The days of visiting the physician for a routine antibiotic are past, or soon will be. As reported by the CDC, an astounding 2 million people every single year are informed they have an antibiotic-resistant strain of disease, and a staggering 23,000 of them die because of this. The cause? Over-prescribing of antibiotics, or prescribing them when inappropriate. As a matter of fact, it’s been calculated that as many as 50% of all prescribed antibiotics are unnecessary and unhelpful.
As reported by Lauri Hicks, DO, medical epidemiologist at CDC’s National Center for Immunization and Respiratory Diseases, as well as medical director for the Get Smart: Know When Antibiotics Work program, “The reasons for this high frequency of inappropriate prescribing are complex. The most common justifications are diagnostic uncertainty, severe illness, and concern for patient satisfaction during their visit.”
Over the years, individuals would ask for an antibiotic for an upper respiratory illness, and physicians would agree, even though antibiotics are not effective in treating viral infections. The switch now is for doctors to encourage over-the-counter medications, along with a delayed prescription – to be filled at a later date if signs and symptoms persist.
For older adults, it is especially vital to make certain that antibiotics are prescribed only when truly warranted, in order to avoid antibiotic resistance. The CDC recommends the following strategies:
- Protective measures. Receive vaccines for flu, pneumonia, tetanus, diphtheria, pertussis, varicella/zoster meningococcal, and hepatitis, as recommended. Be thorough in personal hygiene, such as careful hand-washing consistently during the day, and always prior to eating and immediately following using the bathroom. And, refrain from close contact with others who are sick.
- Reduced antibiotic use. It is crucial that we all adjust our mindset regarding the use of antibiotics, knowing that while they’re definitely useful under specific instances, they should be avoided for routine viral infections. Consult with a doctor to consider the advantages and drawbacks when an antibiotic is advised.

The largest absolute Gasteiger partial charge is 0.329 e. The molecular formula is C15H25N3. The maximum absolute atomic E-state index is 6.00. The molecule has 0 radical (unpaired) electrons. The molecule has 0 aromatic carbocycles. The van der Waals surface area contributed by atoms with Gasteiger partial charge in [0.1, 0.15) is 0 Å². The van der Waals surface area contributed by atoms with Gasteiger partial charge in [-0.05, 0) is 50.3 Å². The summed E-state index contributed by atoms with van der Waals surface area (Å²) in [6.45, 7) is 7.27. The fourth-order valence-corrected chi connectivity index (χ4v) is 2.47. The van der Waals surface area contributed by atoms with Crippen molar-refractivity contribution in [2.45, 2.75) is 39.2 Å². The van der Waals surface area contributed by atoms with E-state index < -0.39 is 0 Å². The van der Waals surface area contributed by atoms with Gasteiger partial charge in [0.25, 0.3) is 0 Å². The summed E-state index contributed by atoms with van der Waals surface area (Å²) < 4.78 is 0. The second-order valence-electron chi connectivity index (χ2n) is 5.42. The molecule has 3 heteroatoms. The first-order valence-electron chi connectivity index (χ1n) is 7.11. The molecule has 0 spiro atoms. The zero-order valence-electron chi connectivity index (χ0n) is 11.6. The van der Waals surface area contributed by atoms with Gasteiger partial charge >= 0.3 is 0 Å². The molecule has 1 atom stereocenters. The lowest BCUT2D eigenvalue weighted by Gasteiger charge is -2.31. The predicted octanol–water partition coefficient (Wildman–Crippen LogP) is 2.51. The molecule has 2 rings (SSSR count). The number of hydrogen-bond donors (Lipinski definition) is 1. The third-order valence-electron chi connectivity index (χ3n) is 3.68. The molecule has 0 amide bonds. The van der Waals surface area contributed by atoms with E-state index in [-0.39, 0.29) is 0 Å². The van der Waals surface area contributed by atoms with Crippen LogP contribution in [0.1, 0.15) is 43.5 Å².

- Always make sure any problems are documented. Should you end up with antibiotic resistance, make sure to have the doctor report it. The CDC is amassing data to record information about antibiotic-resistant infections, factors behind those infections, and risk factors, with the intention to help prevent or reduce the amount of occurrences.
Development of new antibiotics and diagnostic tests is a continuing process to try and stay in front of resistant bacteria. Dr. Michael Bell, deputy director for the CDC’s Division of Healthcare Quality Promotion, shares, “We are approaching a cliff. If we don’t take steps to slow or stop drug resistance, we will fall back to a time when simple infections killed people.”
We should all do our part to help counter this harmful trend! Contact Grace Home Care, providers of senior care in Topeka, KS, for further information about how we can help, such as through accompanying your senior loved one to healthcare appointments and to receive vaccinations, by making sure that the household environment is neat and sanitary, by providing nutritionally beneficial meals to optimize overall health, and much more. Contact us at 785-286-2273 to learn more about our compassionate caregivers and how our senior care can help keep senior loved ones healthy and thriving.